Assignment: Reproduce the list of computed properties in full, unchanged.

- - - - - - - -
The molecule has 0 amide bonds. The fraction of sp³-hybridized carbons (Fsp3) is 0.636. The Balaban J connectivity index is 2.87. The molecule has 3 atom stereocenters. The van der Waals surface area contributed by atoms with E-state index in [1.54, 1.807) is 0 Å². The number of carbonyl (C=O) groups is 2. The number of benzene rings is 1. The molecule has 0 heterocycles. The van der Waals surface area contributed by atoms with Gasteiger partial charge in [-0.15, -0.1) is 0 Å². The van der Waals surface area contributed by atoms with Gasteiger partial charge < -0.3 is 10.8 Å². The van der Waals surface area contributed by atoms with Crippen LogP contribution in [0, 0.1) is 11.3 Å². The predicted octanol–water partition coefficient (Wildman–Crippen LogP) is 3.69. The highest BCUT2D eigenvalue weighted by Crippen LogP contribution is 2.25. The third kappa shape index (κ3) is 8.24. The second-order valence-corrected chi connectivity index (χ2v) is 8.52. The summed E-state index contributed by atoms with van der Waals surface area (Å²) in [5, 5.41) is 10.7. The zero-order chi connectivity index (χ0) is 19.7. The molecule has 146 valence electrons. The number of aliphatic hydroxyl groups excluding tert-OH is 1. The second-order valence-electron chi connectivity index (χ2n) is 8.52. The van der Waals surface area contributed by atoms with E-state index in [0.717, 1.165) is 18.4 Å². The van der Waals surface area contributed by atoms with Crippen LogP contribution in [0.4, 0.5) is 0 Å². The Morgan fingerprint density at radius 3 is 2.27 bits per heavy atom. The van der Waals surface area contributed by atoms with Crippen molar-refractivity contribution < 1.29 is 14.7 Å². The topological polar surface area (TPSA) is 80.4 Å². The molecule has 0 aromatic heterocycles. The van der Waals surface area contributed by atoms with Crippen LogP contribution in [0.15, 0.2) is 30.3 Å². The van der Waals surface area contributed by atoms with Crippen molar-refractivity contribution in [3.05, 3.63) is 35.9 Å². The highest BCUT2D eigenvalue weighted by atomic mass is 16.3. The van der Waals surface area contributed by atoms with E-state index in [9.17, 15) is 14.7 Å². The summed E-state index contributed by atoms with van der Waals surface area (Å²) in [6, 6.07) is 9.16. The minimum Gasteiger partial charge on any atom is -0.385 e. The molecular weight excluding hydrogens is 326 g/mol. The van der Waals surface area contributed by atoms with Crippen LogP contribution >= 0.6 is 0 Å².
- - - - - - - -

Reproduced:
The molecule has 0 amide bonds. The fraction of sp³-hybridized carbons (Fsp3) is 0.636. The Balaban J connectivity index is 2.87. The molecule has 3 atom stereocenters. The van der Waals surface area contributed by atoms with E-state index in [1.54, 1.807) is 0 Å². The number of carbonyl (C=O) groups is 2. The number of benzene rings is 1. The molecule has 0 heterocycles. The van der Waals surface area contributed by atoms with Gasteiger partial charge in [-0.15, -0.1) is 0 Å². The van der Waals surface area contributed by atoms with Gasteiger partial charge < -0.3 is 10.8 Å². The van der Waals surface area contributed by atoms with Crippen LogP contribution in [0, 0.1) is 11.3 Å². The predicted octanol–water partition coefficient (Wildman–Crippen LogP) is 3.69. The highest BCUT2D eigenvalue weighted by Crippen LogP contribution is 2.25. The third kappa shape index (κ3) is 8.24. The second-order valence-corrected chi connectivity index (χ2v) is 8.52. The summed E-state index contributed by atoms with van der Waals surface area (Å²) in [5, 5.41) is 10.7. The zero-order chi connectivity index (χ0) is 19.7. The molecule has 146 valence electrons. The number of aliphatic hydroxyl groups excluding tert-OH is 1. The second-order valence-electron chi connectivity index (χ2n) is 8.52. The van der Waals surface area contributed by atoms with E-state index in [0.717, 1.165) is 18.4 Å². The van der Waals surface area contributed by atoms with Crippen LogP contribution in [0.4, 0.5) is 0 Å². The Morgan fingerprint density at radius 3 is 2.27 bits per heavy atom. The van der Waals surface area contributed by atoms with Crippen molar-refractivity contribution < 1.29 is 14.7 Å². The topological polar surface area (TPSA) is 80.4 Å². The molecule has 0 aromatic heterocycles. The van der Waals surface area contributed by atoms with Crippen LogP contribution in [0.15, 0.2) is 30.3 Å². The van der Waals surface area contributed by atoms with Crippen molar-refractivity contribution in [3.05, 3.63) is 35.9 Å². The highest BCUT2D eigenvalue weighted by atomic mass is 16.3. The van der Waals surface area contributed by atoms with E-state index in [9.17, 15) is 14.7 Å². The summed E-state index contributed by atoms with van der Waals surface area (Å²) in [6, 6.07) is 9.16. The minimum Gasteiger partial charge on any atom is -0.385 e. The molecular weight excluding hydrogens is 326 g/mol. The van der Waals surface area contributed by atoms with Crippen LogP contribution >= 0.6 is 0 Å².